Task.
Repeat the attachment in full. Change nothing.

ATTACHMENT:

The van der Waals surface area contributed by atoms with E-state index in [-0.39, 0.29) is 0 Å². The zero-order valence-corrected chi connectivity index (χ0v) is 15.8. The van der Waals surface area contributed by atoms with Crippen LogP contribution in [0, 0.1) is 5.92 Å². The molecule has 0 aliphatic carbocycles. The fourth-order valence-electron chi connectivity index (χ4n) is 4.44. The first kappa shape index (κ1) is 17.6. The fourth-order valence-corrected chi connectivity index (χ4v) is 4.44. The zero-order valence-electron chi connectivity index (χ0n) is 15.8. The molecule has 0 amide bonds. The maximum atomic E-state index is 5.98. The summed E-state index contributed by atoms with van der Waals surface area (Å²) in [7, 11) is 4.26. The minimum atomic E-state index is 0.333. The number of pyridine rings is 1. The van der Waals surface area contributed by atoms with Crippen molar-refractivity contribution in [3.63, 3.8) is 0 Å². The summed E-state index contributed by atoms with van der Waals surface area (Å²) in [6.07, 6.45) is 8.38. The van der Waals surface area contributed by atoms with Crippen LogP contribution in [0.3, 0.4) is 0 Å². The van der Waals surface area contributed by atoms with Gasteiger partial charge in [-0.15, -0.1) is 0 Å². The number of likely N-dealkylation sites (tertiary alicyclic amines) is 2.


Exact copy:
The van der Waals surface area contributed by atoms with E-state index in [-0.39, 0.29) is 0 Å². The zero-order valence-corrected chi connectivity index (χ0v) is 15.8. The van der Waals surface area contributed by atoms with Crippen LogP contribution in [0, 0.1) is 5.92 Å². The molecule has 0 aliphatic carbocycles. The fourth-order valence-electron chi connectivity index (χ4n) is 4.44. The first kappa shape index (κ1) is 17.6. The fourth-order valence-corrected chi connectivity index (χ4v) is 4.44. The zero-order valence-electron chi connectivity index (χ0n) is 15.8. The molecule has 0 amide bonds. The maximum atomic E-state index is 5.98. The summed E-state index contributed by atoms with van der Waals surface area (Å²) in [7, 11) is 4.26. The minimum atomic E-state index is 0.333. The number of pyridine rings is 1. The van der Waals surface area contributed by atoms with Crippen molar-refractivity contribution in [3.63, 3.8) is 0 Å². The summed E-state index contributed by atoms with van der Waals surface area (Å²) in [6.07, 6.45) is 8.38. The van der Waals surface area contributed by atoms with Crippen LogP contribution in [0.3, 0.4) is 0 Å². The van der Waals surface area contributed by atoms with Gasteiger partial charge in [-0.15, -0.1) is 0 Å². The number of likely N-dealkylation sites (tertiary alicyclic amines) is 2.